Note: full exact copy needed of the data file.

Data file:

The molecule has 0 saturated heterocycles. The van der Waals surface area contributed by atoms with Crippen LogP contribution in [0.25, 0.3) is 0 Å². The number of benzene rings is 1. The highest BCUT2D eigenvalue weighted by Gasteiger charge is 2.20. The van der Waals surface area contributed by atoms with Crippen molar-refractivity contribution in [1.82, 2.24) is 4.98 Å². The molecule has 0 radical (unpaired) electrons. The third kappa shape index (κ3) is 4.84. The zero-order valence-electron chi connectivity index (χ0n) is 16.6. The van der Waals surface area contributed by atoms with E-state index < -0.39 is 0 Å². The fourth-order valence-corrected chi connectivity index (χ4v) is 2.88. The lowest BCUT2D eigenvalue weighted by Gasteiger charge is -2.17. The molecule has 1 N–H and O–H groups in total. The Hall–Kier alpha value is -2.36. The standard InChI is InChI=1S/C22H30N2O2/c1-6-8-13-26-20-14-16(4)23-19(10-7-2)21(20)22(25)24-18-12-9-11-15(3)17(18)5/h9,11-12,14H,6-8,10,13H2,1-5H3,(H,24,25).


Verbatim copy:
The molecule has 0 saturated heterocycles. The van der Waals surface area contributed by atoms with Crippen LogP contribution in [0.25, 0.3) is 0 Å². The number of benzene rings is 1. The highest BCUT2D eigenvalue weighted by Gasteiger charge is 2.20. The van der Waals surface area contributed by atoms with Crippen molar-refractivity contribution in [1.82, 2.24) is 4.98 Å². The molecule has 0 radical (unpaired) electrons. The third kappa shape index (κ3) is 4.84. The zero-order valence-electron chi connectivity index (χ0n) is 16.6. The van der Waals surface area contributed by atoms with E-state index < -0.39 is 0 Å². The fourth-order valence-corrected chi connectivity index (χ4v) is 2.88. The lowest BCUT2D eigenvalue weighted by Gasteiger charge is -2.17. The molecule has 1 N–H and O–H groups in total. The Hall–Kier alpha value is -2.36. The standard InChI is InChI=1S/C22H30N2O2/c1-6-8-13-26-20-14-16(4)23-19(10-7-2)21(20)22(25)24-18-12-9-11-15(3)17(18)5/h9,11-12,14H,6-8,10,13H2,1-5H3,(H,24,25).